Total Pageviews

Friday, 17 June 2022

Free: Coming of Age at the end of History with Lea Ypi

On 13 June 2022 SEESOX was delighted to host Lea Ypi (London School of Economics), a professor of political theory at London School of Economics and the author of the much acclaimed book Free: Coming of age at the end of history. The event was chaired by Ezgi Başaran (St Antony’s College), and the discussants were Othon Anastasakis (St Antony’s College) and Paul Betts (St Antony’s College). Free tells the story of Ypi as a little girl, growing up in Albania as the country transitions from communism to a free market economy.

After Başaran’s introduction of the author and the book, Lea Ypi read the first few pages to the audience and then provided some historical context. She explained that the part she read takes place in December 1990 - one year after the fall of the Berlin Wall and that one of the reasons why Albania was not immediately touched by the events taking place in other parts of Eastern Europe at the time was the fact that it had a peculiar communist history, namely a history that made it believe that it was the only truly communist country in the world. This self-understanding was derived from being one of the two countries in Europe – the other one being Yugoslavia - that had liberated from the Nazi fascist occupation without help from either the Allies or the Soviets. The idea of living in a country that stands up to super powers had a central role in the main character’s identity as a child as well, believing that she is part of the only truly free country in the world because all of the others have sold out. Yet, during the time in which the changes in Western Europe reach Albania and economic protests turn into political protests, the character discovers via different responses to the protests that the two points of view that she has always assumed were somehow aligned with each other – the one of her family and the state – were in fact pulling in opposite directions. This occasion triggers a re-visiting of all other occasions of unalignment and turns into a coming of age story of the discovery of truth about freedom and non-freedom in which the character has lived both as it applies to her family and the state. At the same time, the process of self-discovery and trying to understand what freedom actually is characterizes not just the character but the country as well. Freedom, which is the central concept that animates all of the dialogues and conflicts in the book, often appears as an ideal, as an illusion and disillusionment. Through the relationships between the child and the parents, and the parents and the society, the book portrays different understandings of freedom at play, both from an institutional perspective as it is captured by the respective ideologies of two different systems, but also as a kind of moral ideal that people still believe in regardless of how it is actually captured by these different ideologies. The author noted that the reason why she chose this format, with a lot of dialogue and conflict within and between characters, was to draw attention to the agency of people, which they exercise by making moral decisions and trying to find the truth even in very constrained and oppressive regimes.Paul Betts praised the book for its sharp observations and wit, and described the book as a meditation on the meaning and limitations of freedom itself, and the story as a double disenchantment – first with communism and then with liberalism. He made three points. One was on the force of history and on the message in the book that past can never be reclaimed or re-possessed, but only acknowledged and understood. The second one was on the strong sense of place in the book and the third point was on Ypi’s sensitivity to the imported language changes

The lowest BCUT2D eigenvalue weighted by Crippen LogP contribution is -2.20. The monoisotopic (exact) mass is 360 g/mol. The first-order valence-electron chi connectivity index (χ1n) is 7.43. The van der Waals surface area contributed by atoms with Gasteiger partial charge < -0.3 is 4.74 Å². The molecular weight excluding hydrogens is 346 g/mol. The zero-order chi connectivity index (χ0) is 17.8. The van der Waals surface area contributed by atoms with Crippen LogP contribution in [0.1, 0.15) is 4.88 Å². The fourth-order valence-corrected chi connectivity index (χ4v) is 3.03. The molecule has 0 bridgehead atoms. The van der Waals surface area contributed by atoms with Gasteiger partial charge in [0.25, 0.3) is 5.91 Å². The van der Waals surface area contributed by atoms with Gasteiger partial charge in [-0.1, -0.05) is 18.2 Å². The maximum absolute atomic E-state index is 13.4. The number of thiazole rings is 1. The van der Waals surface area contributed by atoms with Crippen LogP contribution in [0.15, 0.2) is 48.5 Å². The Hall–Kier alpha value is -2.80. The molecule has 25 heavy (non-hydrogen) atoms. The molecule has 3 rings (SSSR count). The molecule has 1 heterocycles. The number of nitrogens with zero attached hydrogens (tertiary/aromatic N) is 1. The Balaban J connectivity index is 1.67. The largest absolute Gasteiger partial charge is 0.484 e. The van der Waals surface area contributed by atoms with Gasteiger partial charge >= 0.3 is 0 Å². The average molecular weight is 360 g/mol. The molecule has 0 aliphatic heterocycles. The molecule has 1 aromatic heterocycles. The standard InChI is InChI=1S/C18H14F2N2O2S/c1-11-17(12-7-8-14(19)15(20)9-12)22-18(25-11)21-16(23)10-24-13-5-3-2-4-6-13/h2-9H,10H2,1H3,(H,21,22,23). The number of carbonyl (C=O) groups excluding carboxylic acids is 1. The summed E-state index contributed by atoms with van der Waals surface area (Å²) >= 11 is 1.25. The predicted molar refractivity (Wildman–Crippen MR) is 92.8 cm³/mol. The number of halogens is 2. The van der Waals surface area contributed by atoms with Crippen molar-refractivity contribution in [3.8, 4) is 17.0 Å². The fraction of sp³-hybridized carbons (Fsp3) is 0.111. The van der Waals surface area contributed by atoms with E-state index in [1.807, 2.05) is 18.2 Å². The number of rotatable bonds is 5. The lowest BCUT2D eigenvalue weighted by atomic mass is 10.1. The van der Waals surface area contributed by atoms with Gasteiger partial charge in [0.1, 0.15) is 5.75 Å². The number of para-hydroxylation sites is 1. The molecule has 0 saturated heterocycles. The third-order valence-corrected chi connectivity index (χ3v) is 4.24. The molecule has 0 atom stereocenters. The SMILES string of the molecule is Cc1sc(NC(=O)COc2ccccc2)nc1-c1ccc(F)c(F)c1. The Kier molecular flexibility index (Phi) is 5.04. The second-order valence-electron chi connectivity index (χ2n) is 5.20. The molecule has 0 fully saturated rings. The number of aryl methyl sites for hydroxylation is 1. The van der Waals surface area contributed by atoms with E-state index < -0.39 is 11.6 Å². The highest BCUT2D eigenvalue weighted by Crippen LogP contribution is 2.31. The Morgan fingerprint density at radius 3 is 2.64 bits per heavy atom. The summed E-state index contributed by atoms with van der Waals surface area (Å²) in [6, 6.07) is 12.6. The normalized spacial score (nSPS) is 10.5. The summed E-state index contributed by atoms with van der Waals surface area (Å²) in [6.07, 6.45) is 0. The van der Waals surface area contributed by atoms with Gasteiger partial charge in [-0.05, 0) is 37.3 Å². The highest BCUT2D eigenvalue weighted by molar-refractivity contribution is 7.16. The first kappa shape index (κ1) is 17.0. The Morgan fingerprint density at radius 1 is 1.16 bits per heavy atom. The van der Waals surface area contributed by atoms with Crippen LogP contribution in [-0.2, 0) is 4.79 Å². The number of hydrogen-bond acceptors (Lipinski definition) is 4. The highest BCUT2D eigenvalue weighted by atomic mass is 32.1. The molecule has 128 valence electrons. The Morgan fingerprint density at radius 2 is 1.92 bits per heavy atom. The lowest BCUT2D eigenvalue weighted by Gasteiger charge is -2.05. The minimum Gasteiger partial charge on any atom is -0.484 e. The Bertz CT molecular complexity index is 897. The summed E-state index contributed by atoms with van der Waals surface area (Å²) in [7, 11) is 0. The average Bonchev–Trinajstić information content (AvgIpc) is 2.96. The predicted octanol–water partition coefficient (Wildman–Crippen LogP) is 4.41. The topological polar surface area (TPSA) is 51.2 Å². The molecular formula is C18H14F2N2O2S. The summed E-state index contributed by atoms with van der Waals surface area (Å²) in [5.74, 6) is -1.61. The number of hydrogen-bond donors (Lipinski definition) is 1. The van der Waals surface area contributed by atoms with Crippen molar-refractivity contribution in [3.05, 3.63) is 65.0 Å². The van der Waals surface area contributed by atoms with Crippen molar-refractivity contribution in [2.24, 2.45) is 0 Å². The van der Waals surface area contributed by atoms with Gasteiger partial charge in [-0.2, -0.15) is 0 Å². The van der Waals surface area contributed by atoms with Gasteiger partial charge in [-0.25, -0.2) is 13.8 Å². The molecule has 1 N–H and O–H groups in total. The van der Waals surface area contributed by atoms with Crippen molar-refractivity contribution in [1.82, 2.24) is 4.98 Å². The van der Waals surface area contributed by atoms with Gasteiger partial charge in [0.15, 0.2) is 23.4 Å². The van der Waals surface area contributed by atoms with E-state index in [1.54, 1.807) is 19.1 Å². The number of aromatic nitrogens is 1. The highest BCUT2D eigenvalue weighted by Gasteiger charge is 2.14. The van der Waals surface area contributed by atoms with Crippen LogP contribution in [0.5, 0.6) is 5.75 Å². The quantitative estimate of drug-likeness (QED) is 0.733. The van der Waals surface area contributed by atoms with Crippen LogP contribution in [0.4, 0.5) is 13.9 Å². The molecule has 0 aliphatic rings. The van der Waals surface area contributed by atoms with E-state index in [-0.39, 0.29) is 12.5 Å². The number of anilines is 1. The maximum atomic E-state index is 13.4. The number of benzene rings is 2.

accompanying the liberalization of the country. He said that the idea of freedom is left open and ambiguous, and it is not clear if the story is really one of progress at all. The memoir, he noted, is a great achievement precisely because it speaks so directly to the political crises and soul-searching of our time, but it is in no way confined in the history of Albania or even Eastern Europe, but offers a powerful testimony of the afterlife of the hopes and disappointments of the 20th century and the first two decades of the 21st.

Othon Anastasakis explained how the book has resonated with him in three ways: as a reader of memoirs, as a scholar of Balkan studies, and as a Greek citizen with some more familiarity with Albania than the rest of the world. He commented on how brilliantly the author has combined different disciplines of politics, oral history, philosophy, sociology, and anthropology in her story. Then, he posed four questions to the author: the first one was about whether the author views Albania as an exceptional case of transition, the second one was on how Albania managed to not get engulfed in the Yugoslav Wars despite its geographic proximity and ethnic solidarity with Kosovo Albanians and its religious heterogeneity, the third one was about the state of freedom in Albania after 1997, and the fourth one asked whether the author has found her own freedom after coming to the West.

After responding to questions posed by the discussants, Ypi answered questions by the audience about freedom as a moral ideal, about the extent to which the degree of personal agency and moral choices are different under the communist rule, about the role of Enver Hoxha vs. Stalin, on truth and reconciliation, on the limits of freedom under liberalism and the actual starkness of the transition in Albania.

Asli Tore (SEESOX Research Assistant)

No comments:

Post a Comment

Note: only a member of this blog may post a comment.